Another classification based on the presence or absence of white blood cells, activation status, and
platelet concentration, based on the coefficients of an increase in the platelet and leukocyte
concentration in PRP compared to the whole-blood baseline, as well as on PRP activation.
The classifications were not consensual and there is still the intent to search a classification for PRP that
could characterize the injected PRP in order to compare the efficacy of different studies.
An important point of discussion is that in the previous classifications, the authors did not take into
account the final volume of the preparation, the presence or absence of red blood cells (RBCs) in PRP,
and the doses of platelets in the final volume of PRP obtained.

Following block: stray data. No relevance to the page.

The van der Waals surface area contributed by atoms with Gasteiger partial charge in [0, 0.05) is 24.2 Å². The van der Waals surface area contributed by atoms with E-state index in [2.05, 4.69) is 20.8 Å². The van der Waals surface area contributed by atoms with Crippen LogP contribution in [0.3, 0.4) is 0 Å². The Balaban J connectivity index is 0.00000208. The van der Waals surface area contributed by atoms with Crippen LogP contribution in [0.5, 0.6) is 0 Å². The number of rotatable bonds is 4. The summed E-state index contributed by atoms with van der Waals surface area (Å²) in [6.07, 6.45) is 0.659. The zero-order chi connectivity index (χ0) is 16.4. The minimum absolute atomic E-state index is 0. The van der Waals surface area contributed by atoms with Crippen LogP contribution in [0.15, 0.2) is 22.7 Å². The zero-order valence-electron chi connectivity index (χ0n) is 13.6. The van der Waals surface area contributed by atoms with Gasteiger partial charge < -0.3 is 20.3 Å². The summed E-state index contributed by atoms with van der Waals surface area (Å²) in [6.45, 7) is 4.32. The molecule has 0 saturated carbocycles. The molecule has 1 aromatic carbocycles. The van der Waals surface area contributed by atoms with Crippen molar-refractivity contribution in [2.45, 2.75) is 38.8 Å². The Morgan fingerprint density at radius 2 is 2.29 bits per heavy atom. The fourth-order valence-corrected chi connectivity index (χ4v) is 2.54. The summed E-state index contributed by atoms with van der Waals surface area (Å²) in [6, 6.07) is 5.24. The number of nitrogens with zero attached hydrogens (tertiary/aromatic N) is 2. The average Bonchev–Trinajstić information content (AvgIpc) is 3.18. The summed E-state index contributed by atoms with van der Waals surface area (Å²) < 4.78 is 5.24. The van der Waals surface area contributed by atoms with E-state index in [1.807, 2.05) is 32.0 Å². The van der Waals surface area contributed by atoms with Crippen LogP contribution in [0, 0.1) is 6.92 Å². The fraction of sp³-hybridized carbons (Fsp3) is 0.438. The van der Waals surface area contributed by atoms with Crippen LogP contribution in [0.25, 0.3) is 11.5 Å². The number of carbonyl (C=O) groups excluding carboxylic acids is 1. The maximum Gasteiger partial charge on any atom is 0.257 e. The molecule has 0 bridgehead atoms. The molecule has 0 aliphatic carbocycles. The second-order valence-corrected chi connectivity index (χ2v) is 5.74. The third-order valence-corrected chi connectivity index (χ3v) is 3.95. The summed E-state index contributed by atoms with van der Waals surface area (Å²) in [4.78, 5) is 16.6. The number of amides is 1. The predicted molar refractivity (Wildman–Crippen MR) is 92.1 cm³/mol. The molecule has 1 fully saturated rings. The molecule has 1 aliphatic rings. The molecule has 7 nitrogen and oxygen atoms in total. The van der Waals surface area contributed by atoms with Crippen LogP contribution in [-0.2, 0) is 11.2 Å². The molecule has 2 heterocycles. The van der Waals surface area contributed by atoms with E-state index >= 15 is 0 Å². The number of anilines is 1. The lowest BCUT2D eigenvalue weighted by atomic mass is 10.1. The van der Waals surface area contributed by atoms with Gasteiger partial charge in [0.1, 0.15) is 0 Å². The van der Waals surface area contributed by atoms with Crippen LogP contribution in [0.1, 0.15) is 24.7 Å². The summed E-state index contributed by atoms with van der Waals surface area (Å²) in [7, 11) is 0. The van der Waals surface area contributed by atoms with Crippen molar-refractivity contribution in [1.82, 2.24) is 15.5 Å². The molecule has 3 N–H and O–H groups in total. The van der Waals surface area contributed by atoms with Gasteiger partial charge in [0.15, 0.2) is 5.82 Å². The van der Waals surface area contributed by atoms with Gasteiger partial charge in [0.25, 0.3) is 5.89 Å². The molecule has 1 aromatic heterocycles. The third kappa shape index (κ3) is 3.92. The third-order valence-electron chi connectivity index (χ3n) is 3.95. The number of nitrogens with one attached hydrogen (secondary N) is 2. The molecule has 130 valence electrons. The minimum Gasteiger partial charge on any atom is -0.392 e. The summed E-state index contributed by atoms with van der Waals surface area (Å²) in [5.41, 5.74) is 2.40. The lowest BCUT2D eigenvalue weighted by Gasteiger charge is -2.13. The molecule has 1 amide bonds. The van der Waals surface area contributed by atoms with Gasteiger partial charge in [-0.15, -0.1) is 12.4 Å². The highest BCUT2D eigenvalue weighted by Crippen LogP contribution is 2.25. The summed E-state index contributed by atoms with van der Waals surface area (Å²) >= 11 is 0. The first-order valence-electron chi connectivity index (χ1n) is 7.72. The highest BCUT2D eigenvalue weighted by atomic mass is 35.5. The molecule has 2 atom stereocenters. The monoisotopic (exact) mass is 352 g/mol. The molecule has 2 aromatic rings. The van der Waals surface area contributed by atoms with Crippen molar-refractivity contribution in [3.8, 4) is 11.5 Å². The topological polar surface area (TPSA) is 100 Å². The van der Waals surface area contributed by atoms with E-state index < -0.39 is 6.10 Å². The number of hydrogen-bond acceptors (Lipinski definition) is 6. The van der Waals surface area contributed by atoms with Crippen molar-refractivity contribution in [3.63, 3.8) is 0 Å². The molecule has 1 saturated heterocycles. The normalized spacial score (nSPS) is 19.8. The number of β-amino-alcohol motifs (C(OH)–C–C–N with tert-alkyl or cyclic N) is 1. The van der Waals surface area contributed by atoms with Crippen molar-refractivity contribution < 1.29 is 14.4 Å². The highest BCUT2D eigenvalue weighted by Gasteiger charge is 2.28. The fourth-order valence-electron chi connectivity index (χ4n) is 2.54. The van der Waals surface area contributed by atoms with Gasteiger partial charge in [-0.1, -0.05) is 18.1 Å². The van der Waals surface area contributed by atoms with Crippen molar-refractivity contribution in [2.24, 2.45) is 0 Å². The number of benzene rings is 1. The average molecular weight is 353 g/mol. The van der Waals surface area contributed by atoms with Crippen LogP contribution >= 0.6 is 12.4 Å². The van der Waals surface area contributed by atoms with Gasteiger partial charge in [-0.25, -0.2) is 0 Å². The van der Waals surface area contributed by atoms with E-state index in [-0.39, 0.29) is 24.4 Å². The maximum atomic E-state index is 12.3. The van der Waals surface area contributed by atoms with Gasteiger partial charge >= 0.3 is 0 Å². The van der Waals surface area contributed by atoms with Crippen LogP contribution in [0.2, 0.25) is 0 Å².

In 2016 the DEPA classification (Dose, Efficiency, Purity, Activation) that focuses on the quantity of
platelets obtained by the PRP kits as well as on product purity and on platelet activation prior to
The DEPA classification is based on 4 different components:
1. Dose of injected platelets: calculated by multiplying the platelet concentration in PRP by the obtained
volume of PRP. According to the injected dose (measured in billions or millions of platelets), it should be
categorized into (a) very high dose of injected platelets of >5 billion; (b) high dose of injected platelets,
from 3 to 5 billion; (c) medium dose of injected platelets, from 1 to 3 billion, and (d) low dose of injected
platelets, <1 billion.
2. Efficiency of the production: corresponds to the percentage of platelets recovered in the PRP from
the blood. It is categorized as follows: (a) high device efficiency, if the recovery rate in platelets is >90%;
(b) medium device efficiency, if the recovery rate in platelets is between 70 and 90%; (c) low device
efficiency, if the recovery rate is between 30 and 70%, and (d) poor device efficiency, if the recovery rate
is <30% and corresponds to the relative composition of platelets, leucocytes, and RBCs in the obtained